For a long time Jarrett wanted to drive the Blue Ridge Parkway from one end to the other with our camper in tow. Our plan to visit the Smoky Mountains and then D.C. this summer provided the perfect opportunity to put that bucket list adventure into motion. But it’s not the kind of RV trip you want to make on a whim. Here are five things you MUST know before towing a camper on the Blue Ridge Parkway.
1. Parking at visitor centers and overlooks can be limited.
The first day of our Blue Ridge Parkway drive happened to fall on the Saturday of Memorial Day weekend. Thus the parkway was busier than normal and parking lots were filled to the brim. While some of the visitor centers offer RV parking, we found they were frequently already occupied … with regular passenger cars. To avoid the congestion and snag a parking spot on our next two travel days, we found it was best to get to the visitor centers early in the morning. (Of course, not traveling over a holiday weekend would also have helped our cause tremendously. Lesson learned.)
If you are planning to stop at Mount Mitchell–which at an elevation of 6,684 feet is the highest peak east of the Mississippi–then we know that there are indeed three oversized parking spots at the top (probably intended for buses), as well as a circular turnaround loop. This was a quite a relief to discover after we began the ascent without realizing there were no pull offs along the way and we didn’t know whether there would be a place to park and then turn around for the descent. However, there are several places along the Blue Ridge Parkway that do not have RV parking, such as Flat Top Manor. One park official told us that if we couldn’t find parking in designated lots, we could park along the parkway as long as it was a safe location, so Jarrett was able to create a spot for us at the entrance.
The good news is that scenic overlooks dot the entire parkway, so there are lots of opportunities to pull off with the RV. Some overlooks are easier to pull in and out of (we tried to avoid any that were on a blind curve), and as long as there weren’t a lot of cars already present, the overlooks offered plenty of room to park.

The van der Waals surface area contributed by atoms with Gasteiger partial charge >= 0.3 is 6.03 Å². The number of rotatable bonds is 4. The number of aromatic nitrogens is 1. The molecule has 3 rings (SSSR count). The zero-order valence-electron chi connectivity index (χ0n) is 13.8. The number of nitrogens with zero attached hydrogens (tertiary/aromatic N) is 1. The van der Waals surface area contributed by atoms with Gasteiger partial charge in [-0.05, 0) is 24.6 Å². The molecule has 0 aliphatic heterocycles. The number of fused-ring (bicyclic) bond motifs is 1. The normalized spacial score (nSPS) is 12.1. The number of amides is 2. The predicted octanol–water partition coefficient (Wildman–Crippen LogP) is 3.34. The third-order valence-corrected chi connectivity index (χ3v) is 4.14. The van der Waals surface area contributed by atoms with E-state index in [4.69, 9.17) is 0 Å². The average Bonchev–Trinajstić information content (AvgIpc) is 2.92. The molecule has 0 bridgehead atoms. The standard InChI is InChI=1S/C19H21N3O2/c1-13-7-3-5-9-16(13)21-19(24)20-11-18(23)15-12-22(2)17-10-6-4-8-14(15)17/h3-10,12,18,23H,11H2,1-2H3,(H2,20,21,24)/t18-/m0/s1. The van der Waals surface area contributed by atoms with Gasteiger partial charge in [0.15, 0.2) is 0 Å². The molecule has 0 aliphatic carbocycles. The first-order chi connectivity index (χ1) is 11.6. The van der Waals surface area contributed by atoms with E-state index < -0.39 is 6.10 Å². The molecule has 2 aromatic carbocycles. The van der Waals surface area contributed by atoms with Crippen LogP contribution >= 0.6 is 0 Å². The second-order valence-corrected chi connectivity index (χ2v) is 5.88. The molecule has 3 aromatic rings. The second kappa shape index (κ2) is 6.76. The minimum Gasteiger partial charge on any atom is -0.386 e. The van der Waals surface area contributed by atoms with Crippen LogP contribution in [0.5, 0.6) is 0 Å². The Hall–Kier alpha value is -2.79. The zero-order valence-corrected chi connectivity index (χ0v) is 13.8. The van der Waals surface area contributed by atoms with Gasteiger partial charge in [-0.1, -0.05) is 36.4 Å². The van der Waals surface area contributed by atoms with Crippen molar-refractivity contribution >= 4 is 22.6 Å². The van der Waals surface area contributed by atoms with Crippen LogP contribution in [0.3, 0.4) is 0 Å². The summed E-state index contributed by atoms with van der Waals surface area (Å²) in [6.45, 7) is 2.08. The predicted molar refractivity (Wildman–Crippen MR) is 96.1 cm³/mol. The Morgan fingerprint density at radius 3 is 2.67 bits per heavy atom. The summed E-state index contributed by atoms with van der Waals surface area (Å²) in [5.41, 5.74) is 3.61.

2. Fueling up takes extra planning.
There are no gas stations along the Blue Ridge Parkway, but there are many opportunities to exit the parkway in search of gas. It’s important to plan your refueling stops, though, since the location of the gas stations off the parkway will vary, and there are some stretches of the parkway that have fewer opportunities to exit for gas. The parkway offers detailed information about where motorists can refuel here.
3. Trees are not always trimmed back enough to clear tall RVs.
For the most part, trees and shrubbery along the parkway were trimmed back enough that RVs could travel along without incident. But there were occasional spots where a limb protruded out into the parkway or a tree hung low over the road. Usually Jarrett had enough time to maneuver out of the way, but sometimes if there was oncoming traffic or if we were coming around a bend there wasn’t much he could do to avoid it.
4. Not all RVs will fit through some of the tunnels.
At the southern end of the parkway, there are a few low-clearance tunnels that not all RVs will fit through. Before plotting your trip along the parkway, confirm the height of your RV and then compare it to the height of the tunnels along your route. The heights are noted here. To avoid those shorter tunnels, we chose to enter the parkway in Asheville.
5. You won’t be able to drive very fast.
The speed limit along most sections of the Blue Ridge Parkway is 45 mph. But don’t expect to actually go that fast all the time with a camper in tow: Jarrett tracked our speed on a GPS app and our average moving speed was 34 mph with the RV behind us. The mountainous terrain is winding, and with a camper in tow you will want to keep your speed down. Additionally, bicyclists frequent the parkway and if you happen to get stuck behind one (or several as we did), you may have to exercise a lot of patience before you reach a safe stretch to pass them. During particularly busy seasons, you may even find yourself behind a long line of cruising cars. But as long as you allow yourself plenty of time to get to your nightly destination, you can sit back and enjoy the leisurely pace.
A trip along the Blue Ridge Parkway is all about the Americana experience, and our family thoroughly enjoyed the opportunity to step back in time as we learned about the history and culture of the region. One day Jarrett and I hope to return for a fall drive along the parkway—I’m sure the views would be epic!
If you are interested in planning your own journey along the Blue Ridge Parkway, stayed tuned for our upcoming trip itinerary post. And if you have any other tips to share about towing a camper on the Blue Ridge Parkway, please leave a comment below!